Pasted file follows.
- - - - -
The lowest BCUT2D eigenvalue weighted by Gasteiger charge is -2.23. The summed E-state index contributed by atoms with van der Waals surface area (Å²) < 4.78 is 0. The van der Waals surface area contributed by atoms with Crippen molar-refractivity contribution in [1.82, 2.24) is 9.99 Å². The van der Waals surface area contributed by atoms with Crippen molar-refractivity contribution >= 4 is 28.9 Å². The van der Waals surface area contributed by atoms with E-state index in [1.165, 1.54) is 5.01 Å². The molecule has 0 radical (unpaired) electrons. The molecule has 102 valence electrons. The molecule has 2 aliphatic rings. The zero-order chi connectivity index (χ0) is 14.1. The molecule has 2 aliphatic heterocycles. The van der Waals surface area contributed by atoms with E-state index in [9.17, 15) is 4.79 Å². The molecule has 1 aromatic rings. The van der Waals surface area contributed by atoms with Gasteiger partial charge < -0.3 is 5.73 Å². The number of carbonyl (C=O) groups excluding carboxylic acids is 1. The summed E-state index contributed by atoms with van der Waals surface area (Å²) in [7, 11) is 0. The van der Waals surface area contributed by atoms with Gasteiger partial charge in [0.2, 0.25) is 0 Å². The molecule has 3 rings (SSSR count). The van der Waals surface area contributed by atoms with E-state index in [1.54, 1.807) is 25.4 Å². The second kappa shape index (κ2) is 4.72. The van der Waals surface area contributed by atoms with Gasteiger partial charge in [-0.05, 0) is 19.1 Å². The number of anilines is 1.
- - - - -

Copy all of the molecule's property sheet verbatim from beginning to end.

The lowest BCUT2D eigenvalue weighted by Gasteiger charge is -2.23. The summed E-state index contributed by atoms with van der Waals surface area (Å²) < 4.78 is 0. The van der Waals surface area contributed by atoms with Crippen molar-refractivity contribution in [1.82, 2.24) is 9.99 Å². The van der Waals surface area contributed by atoms with Crippen molar-refractivity contribution >= 4 is 28.9 Å². The van der Waals surface area contributed by atoms with E-state index in [1.165, 1.54) is 5.01 Å². The molecule has 0 radical (unpaired) electrons. The molecule has 102 valence electrons. The molecule has 2 aliphatic rings. The zero-order chi connectivity index (χ0) is 14.1. The molecule has 2 aliphatic heterocycles. The van der Waals surface area contributed by atoms with E-state index in [9.17, 15) is 4.79 Å². The molecule has 1 aromatic rings. The van der Waals surface area contributed by atoms with Gasteiger partial charge < -0.3 is 5.73 Å². The number of carbonyl (C=O) groups excluding carboxylic acids is 1. The summed E-state index contributed by atoms with van der Waals surface area (Å²) in [7, 11) is 0. The van der Waals surface area contributed by atoms with Gasteiger partial charge in [0.2, 0.25) is 0 Å². The molecule has 3 rings (SSSR count). The van der Waals surface area contributed by atoms with E-state index in [1.54, 1.807) is 25.4 Å². The second kappa shape index (κ2) is 4.72. The van der Waals surface area contributed by atoms with Gasteiger partial charge in [-0.05, 0) is 19.1 Å². The number of anilines is 1.